The apparent underperformance by many of the students in those schools is a direct result of factors outside the control of the school – the socio-economic, demographic and family factors that children have experienced before they start school, and which they continue to experience in the 17 hours of every school day that they are not at school.

For more than 40 years researchers have identified a variety of socio-economic factors that can influence a child’s educational performance. Proponents of the underperforming school fallacy seem to ignore these factors.

I have never seen a definition of what constitutes an underperforming school, but those who use the term generally imply that the academic performance of its students, as measured by VCE results or literacy and numeracy testing, is below expected standards, or the standards achieved by schools in different suburbs.

The implication is that teachers at such a school are not doing their jobs well enough – and if they work harder, improve their methods or are replaced by better teachers, the problem will be solved.

The concept of the underperforming or failing school is based on a number of myths. The first is that student performance is entirely dependent on what happens in school, and that it is a consequence solely of the activities of teachers and principals and not of any factors outside the school.

The second myth is that all students come to school equally prepared, with equal ability and with equal levels of motivation, so that all they need is excellent teaching to excel.

Students who start school with the best chances of ultimate success will come from a home where the parents are well educated and where education is highly valued; where the child’s imagination and cognitive development have been stimulated and enriched by a wide variety of play and other creative experiences; where English is the first language, and the parents and other adults with whom the child has contact have strong linguistic skills in the English language.

They will come from homes where the child is read to frequently, the parents read and are seen to enjoy reading, and there is a large variety of reading matter; and the child has had at least a year of pre-school experience before starting school.

The absence of any or all of these factors will affect a child’s readiness for school. Lower parental levels of education, limited linguistic ability, lack of reading and books in the home, little use of the English language in families of non-English-speaking backgrounds, high levels of family unemployment and non-attendance at kindergarten are all more prevalent in the northern and western suburbs.

Rather than grapple with these issues, Howard chose to divert funds from public education to the private sector, exploiting every opportunity to create fear that public schools are failing, are valueless, only for povo’s, and it’s all the fault of those lazy leftist and elitist unionised ideologues known as teachers, and we’ll spend countless millions on testing the kids to prove it and show you that we’re tough in The War on Education.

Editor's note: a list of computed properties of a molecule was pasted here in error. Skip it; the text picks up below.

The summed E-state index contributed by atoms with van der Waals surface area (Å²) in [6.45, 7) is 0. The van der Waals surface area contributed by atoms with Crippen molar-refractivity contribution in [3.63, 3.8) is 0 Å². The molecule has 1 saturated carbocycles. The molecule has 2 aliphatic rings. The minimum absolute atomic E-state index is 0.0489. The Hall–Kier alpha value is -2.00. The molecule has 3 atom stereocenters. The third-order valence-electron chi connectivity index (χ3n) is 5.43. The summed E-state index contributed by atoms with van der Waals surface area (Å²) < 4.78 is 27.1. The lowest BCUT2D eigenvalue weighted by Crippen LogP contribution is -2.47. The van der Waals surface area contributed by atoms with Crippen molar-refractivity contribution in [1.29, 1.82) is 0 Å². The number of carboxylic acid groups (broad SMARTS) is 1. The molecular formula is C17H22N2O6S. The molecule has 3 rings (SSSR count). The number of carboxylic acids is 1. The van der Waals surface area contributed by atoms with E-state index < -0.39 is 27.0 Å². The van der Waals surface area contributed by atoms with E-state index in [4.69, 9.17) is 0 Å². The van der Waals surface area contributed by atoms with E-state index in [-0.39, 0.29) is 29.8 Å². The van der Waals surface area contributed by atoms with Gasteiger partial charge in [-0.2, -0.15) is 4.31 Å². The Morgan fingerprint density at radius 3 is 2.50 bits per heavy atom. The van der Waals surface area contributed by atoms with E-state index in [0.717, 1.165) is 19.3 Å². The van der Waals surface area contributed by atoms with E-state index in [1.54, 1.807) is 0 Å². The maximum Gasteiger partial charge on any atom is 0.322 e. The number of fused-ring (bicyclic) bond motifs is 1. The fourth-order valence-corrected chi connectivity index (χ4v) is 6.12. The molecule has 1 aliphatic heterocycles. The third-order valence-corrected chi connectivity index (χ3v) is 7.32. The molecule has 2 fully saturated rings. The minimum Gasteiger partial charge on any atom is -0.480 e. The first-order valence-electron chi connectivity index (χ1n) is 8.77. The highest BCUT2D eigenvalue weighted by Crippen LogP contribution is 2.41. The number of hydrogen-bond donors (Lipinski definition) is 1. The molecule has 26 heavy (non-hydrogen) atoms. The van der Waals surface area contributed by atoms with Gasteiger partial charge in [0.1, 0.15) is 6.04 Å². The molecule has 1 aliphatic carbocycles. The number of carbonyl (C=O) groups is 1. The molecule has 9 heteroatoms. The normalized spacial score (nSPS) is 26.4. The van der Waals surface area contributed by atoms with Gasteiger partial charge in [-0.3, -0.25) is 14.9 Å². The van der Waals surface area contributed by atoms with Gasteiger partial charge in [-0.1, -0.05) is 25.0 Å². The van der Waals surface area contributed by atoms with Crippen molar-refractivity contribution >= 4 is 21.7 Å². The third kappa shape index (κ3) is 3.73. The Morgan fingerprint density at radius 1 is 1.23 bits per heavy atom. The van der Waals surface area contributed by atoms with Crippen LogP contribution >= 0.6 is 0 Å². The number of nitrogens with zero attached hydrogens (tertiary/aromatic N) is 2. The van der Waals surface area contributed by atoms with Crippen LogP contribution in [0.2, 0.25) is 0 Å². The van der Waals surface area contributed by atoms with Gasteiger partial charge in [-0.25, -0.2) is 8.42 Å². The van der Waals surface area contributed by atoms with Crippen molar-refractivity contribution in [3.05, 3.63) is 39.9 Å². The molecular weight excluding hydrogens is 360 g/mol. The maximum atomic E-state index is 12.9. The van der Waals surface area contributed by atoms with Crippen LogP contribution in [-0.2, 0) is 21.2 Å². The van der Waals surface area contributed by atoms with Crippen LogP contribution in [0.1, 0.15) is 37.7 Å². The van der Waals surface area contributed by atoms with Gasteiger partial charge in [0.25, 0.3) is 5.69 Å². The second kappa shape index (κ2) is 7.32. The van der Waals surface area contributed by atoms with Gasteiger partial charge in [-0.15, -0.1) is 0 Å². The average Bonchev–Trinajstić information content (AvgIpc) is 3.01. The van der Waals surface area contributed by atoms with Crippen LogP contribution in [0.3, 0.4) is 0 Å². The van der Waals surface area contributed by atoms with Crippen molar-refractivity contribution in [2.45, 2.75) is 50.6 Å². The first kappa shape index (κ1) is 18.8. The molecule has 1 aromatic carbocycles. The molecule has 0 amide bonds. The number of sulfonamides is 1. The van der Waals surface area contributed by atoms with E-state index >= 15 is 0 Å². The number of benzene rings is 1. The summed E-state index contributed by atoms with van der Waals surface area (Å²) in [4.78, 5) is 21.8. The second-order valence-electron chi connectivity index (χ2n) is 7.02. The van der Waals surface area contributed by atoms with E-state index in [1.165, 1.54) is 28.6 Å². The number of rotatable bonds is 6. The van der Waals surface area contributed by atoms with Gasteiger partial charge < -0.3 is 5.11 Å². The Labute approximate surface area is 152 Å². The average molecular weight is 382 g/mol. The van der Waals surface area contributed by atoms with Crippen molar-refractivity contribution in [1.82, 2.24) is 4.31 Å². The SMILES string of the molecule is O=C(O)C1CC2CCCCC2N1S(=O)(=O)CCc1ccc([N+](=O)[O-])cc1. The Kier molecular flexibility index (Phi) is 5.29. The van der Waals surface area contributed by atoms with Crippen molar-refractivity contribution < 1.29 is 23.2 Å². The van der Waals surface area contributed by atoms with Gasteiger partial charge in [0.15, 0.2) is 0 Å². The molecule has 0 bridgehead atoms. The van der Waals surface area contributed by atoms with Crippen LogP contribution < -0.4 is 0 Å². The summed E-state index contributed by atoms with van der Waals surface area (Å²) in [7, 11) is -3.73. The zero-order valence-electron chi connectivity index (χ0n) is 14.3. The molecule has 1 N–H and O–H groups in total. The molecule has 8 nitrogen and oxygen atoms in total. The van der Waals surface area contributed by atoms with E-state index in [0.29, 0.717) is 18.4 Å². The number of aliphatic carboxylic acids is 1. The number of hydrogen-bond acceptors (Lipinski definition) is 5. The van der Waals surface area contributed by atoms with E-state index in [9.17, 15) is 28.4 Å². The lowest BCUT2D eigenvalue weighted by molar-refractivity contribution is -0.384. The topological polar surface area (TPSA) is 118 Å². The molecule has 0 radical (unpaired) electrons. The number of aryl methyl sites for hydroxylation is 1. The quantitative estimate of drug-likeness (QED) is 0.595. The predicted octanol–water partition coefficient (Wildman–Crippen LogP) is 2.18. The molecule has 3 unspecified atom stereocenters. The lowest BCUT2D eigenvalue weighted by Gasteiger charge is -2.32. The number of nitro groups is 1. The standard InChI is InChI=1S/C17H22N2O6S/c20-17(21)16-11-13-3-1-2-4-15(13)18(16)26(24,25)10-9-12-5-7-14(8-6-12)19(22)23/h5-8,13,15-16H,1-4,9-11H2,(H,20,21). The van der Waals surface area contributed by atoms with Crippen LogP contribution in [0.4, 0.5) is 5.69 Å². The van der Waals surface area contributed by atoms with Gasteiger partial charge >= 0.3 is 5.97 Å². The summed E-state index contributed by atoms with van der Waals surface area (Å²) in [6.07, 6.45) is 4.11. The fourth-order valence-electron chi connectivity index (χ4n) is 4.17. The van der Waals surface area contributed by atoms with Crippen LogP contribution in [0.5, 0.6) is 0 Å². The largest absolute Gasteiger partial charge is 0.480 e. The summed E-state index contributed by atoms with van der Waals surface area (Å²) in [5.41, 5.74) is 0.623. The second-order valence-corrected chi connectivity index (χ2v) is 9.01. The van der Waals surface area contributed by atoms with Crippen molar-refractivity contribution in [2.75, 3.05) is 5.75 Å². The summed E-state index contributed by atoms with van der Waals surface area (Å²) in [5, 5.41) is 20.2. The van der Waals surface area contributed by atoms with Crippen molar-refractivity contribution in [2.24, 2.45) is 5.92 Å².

Rather than ‘our failing schools’ it might be more instructive to regard the problem as a symptom of ‘our failing society’. Even in relatively affluent but time poor families, many kids from the earliest age grow up exposed to a mind numbing stream of sensational and trivial trash media dedicated to encouraging unsustainable and insatiable consumption of everything from junk food to lifestyles in the pursuit of pleasure and the illusion of happiness. Family and community are sacrificed on the altar of free market capitalism. As individuals we are driven by our vanities and insecurities to fear, anger, anxiety, intoxication, depression and unhappiness in ever greater numbers. And that’s just those of us who are well-educated and relatively affluent! In economically underprivileged areas, the problems are exacerbated with violence and crime.

The only long term answer to these problems is education, and lots of it. To continue the blame game as we have been doing for the last 12 years is simply shuffling the deck chairs on the Titanic. We are failing our schools, the students and the families they serve.

Filed under: Education, Howardians, Ideology, Politics,

The Dog’s Bollocks

What they say

The Dog's Bollocks: "Bollocks" is one of my favourite words, and this is now one of my favourite blogs and I've only been reading it for five minutes. – John Surname

This is the person who tried to analyse Hayek. This is actually a person who needs a shrink. – JC

Shut up slim. You’re an idiot.
Just you stay honest and keep that thinking cap on. – GMB

Insightful perspectives on politics and discussion of matters epistemological? I’m sold! - Bruce